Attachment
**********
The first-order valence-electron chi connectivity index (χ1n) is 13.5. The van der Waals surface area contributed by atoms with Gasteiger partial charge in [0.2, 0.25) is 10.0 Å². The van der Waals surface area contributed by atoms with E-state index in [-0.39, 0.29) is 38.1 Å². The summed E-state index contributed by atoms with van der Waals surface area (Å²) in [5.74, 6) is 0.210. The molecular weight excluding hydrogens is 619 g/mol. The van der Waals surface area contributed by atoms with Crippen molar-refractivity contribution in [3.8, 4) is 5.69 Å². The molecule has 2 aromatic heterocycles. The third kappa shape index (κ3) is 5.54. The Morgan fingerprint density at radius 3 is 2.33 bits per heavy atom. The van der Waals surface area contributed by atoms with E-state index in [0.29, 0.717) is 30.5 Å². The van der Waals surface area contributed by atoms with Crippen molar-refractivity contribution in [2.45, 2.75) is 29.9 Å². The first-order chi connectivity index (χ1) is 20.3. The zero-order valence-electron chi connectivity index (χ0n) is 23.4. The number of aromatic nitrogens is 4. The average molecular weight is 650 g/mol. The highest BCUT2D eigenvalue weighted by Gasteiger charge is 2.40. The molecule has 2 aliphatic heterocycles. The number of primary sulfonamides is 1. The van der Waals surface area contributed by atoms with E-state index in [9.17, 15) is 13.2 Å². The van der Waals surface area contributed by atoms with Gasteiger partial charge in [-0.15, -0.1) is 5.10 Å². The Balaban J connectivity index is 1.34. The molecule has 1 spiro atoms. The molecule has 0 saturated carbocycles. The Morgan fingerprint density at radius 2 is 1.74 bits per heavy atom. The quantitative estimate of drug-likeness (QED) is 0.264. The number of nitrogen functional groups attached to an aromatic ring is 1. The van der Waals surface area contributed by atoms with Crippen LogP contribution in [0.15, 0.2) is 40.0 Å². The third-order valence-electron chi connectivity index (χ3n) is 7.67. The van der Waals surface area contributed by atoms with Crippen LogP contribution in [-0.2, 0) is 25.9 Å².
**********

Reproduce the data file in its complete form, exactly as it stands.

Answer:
The first-order valence-electron chi connectivity index (χ1n) is 13.5. The van der Waals surface area contributed by atoms with Gasteiger partial charge in [0.2, 0.25) is 10.0 Å². The van der Waals surface area contributed by atoms with E-state index in [-0.39, 0.29) is 38.1 Å². The summed E-state index contributed by atoms with van der Waals surface area (Å²) in [5.74, 6) is 0.210. The molecular weight excluding hydrogens is 619 g/mol. The van der Waals surface area contributed by atoms with Crippen molar-refractivity contribution in [3.8, 4) is 5.69 Å². The molecule has 2 aromatic heterocycles. The third kappa shape index (κ3) is 5.54. The Morgan fingerprint density at radius 3 is 2.33 bits per heavy atom. The van der Waals surface area contributed by atoms with E-state index in [0.29, 0.717) is 30.5 Å². The van der Waals surface area contributed by atoms with Crippen molar-refractivity contribution in [2.45, 2.75) is 29.9 Å². The first-order chi connectivity index (χ1) is 20.3. The zero-order valence-electron chi connectivity index (χ0n) is 23.4. The number of aromatic nitrogens is 4. The average molecular weight is 650 g/mol. The highest BCUT2D eigenvalue weighted by Gasteiger charge is 2.40. The molecule has 2 aliphatic heterocycles. The number of primary sulfonamides is 1. The van der Waals surface area contributed by atoms with E-state index in [9.17, 15) is 13.2 Å². The van der Waals surface area contributed by atoms with Gasteiger partial charge in [-0.15, -0.1) is 5.10 Å². The Balaban J connectivity index is 1.34. The molecule has 1 spiro atoms. The molecule has 0 saturated carbocycles. The Morgan fingerprint density at radius 2 is 1.74 bits per heavy atom. The quantitative estimate of drug-likeness (QED) is 0.264. The number of nitrogen functional groups attached to an aromatic ring is 1. The van der Waals surface area contributed by atoms with Crippen LogP contribution in [0.15, 0.2) is 40.0 Å². The third-order valence-electron chi connectivity index (χ3n) is 7.67. The van der Waals surface area contributed by atoms with Crippen LogP contribution in [-0.2, 0) is 25.9 Å².